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Cogan Alma - The Very Best of Alma Cogan – He Just Couldn’t (CD)€15,00
Universally known as ’The girl with the laugh in her voice’, ALMA COGAN was The UK’s very first Princess of Pop.
She cut her very first record, ’To Be Worthy Of You’, on her 20th birthday in March 1952, and was rewarded with a Top 5 hit.
Alma topped the UK charts with ’Dreamboat’ in 1955, and during the 1950s she registered twenty-three hit Records in Britain, far more than any other female singer.
This is the first compilation to include all her UK hits, including further ’signature songs’ like ’Bell Bottom Blues’, ’I Can’t Tell A Waltz From A Tango’, ’Never Do A Tango With An Eskimo’ and ’Last Night On The Back Porch’, alongside the pick of her other singles.
Also featured are a number of her celebrated R&R covers, e.g. ’Tweedle Dee’, ’Why Do Fools Fall In Love’, ’Lucky Lips’, ’Fabulous’, ’This Little Girl’s Gone Rockin” and ’Pink Shoelaces’.
She enjoyed considerable international success, notably in Japan, where ’He Just Couldn’t Resist Her With Her Pocket Transistor’ topped the charts.
Alma died in 1966 at the tragically young age of thirty-four, at more or less the peak of her popularity, following a battle with ovarian cancer.
Presley Elvis - Paradise, Hawaiian Style (1966) (DVD)€20,00
Myös suomi teksitys.
Paradise, Hawaiian Style is a 1966 American musical comedy film starring Elvis Presley. It was the third and final motion picture that Presley filmed in Hawaii. The film reached #40 on the Variety weekly box office chart, earning $2.5 million in theaters. In agreeing to do this film, Elvis’s manager, Colonel Tom Parker, was hoping to replicate the success of Presley’s 1961 film, Blue Hawaii.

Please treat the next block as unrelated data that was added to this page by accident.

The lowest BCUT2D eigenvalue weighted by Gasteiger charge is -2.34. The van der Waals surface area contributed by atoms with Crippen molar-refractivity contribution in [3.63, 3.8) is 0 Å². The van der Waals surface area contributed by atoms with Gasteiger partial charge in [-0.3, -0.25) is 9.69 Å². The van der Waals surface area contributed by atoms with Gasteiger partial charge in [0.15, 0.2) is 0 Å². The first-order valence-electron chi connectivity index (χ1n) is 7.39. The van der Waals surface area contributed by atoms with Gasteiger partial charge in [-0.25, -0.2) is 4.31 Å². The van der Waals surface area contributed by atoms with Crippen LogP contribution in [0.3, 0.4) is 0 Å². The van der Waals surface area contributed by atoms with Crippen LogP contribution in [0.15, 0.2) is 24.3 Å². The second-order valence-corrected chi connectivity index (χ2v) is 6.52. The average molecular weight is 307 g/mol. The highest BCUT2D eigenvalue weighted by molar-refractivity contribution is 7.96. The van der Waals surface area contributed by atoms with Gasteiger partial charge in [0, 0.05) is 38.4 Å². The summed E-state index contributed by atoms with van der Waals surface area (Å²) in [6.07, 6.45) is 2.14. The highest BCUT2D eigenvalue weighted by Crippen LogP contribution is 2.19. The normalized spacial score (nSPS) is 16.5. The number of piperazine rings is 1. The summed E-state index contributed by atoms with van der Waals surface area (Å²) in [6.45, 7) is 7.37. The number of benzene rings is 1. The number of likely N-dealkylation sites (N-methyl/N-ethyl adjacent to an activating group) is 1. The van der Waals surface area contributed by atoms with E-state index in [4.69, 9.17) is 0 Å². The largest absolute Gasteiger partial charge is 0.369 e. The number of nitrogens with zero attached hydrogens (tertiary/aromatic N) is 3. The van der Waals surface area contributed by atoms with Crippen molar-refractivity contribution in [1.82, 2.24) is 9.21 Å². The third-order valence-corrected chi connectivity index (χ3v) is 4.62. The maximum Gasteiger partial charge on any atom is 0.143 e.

Rick Richards (Presley) returns to his home in Hawaii after being fired from his job as an airline pilot. He and his buddy Danny Kohana (James Shigeta) go into the helicopter charter business together. But Rick’s reckless flying and his careless flirting with local women may cost Rick the business and Danny his home. This tendency seems to get in the way of their secretary, Judy ”Friday” Hudson (Suzanna Leigh) and Rick getting together.
Disaster looms as Danny becomes overdue on a flight after Rick has been grounded by government officials. Rick must decide if he should risk losing his license forever by going to look for his friend.
Elvis Presley as Rick Richards
Suzanna Leigh as Judy ”Friday” Hudson
James Shigeta as Danny Kohana
Jan Shepard as Betty Kohana
Philip Ahn as Moki Kaimana
Donna Butterworth as Jan Kohana
Marianna Hill as Lani Kaimana
Irene Tsu as Pua
Linda Wong as Lehua Kawena
Julie Parrish as Joanna
Red West as fighter in bar (uncredited)
Grady Sutton as Mr. Cubberson
Bland Bobby "Blue" - Further On Up The Road: The Duke Recordings 1955-1962 (2CD) (CD)€29,00
This all-new import compilation
(available on 2CD or 2LPs) from Southern
Routes presents a powerful set of
Bobby Blue Bland’s sublime recordings
for Don Robey’s Houston TX-based, Duke